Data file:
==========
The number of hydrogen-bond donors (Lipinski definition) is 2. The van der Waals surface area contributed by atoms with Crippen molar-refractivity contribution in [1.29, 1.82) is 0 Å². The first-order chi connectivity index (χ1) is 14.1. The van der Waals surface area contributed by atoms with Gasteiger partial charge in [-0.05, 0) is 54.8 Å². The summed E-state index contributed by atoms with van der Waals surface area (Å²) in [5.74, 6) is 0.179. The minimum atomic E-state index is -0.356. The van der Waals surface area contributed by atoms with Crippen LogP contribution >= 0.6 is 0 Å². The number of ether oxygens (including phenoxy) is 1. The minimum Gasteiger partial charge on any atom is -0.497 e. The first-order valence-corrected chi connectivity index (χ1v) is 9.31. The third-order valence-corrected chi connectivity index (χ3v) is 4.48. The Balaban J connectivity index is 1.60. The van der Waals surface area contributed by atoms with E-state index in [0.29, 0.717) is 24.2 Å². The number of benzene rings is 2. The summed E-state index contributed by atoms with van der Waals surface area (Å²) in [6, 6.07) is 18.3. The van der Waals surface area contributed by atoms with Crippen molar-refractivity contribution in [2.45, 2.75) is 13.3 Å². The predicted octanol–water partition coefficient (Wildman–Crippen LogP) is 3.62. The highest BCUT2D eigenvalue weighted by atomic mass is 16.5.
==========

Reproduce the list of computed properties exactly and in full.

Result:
The number of hydrogen-bond donors (Lipinski definition) is 2. The van der Waals surface area contributed by atoms with Crippen molar-refractivity contribution in [1.29, 1.82) is 0 Å². The first-order chi connectivity index (χ1) is 14.1. The van der Waals surface area contributed by atoms with Gasteiger partial charge in [-0.05, 0) is 54.8 Å². The summed E-state index contributed by atoms with van der Waals surface area (Å²) in [5.74, 6) is 0.179. The minimum atomic E-state index is -0.356. The van der Waals surface area contributed by atoms with Crippen LogP contribution >= 0.6 is 0 Å². The number of ether oxygens (including phenoxy) is 1. The minimum Gasteiger partial charge on any atom is -0.497 e. The first-order valence-corrected chi connectivity index (χ1v) is 9.31. The third-order valence-corrected chi connectivity index (χ3v) is 4.48. The Balaban J connectivity index is 1.60. The van der Waals surface area contributed by atoms with E-state index in [0.29, 0.717) is 24.2 Å². The number of benzene rings is 2. The summed E-state index contributed by atoms with van der Waals surface area (Å²) in [6, 6.07) is 18.3. The van der Waals surface area contributed by atoms with Crippen molar-refractivity contribution in [2.45, 2.75) is 13.3 Å². The predicted octanol–water partition coefficient (Wildman–Crippen LogP) is 3.62. The highest BCUT2D eigenvalue weighted by atomic mass is 16.5.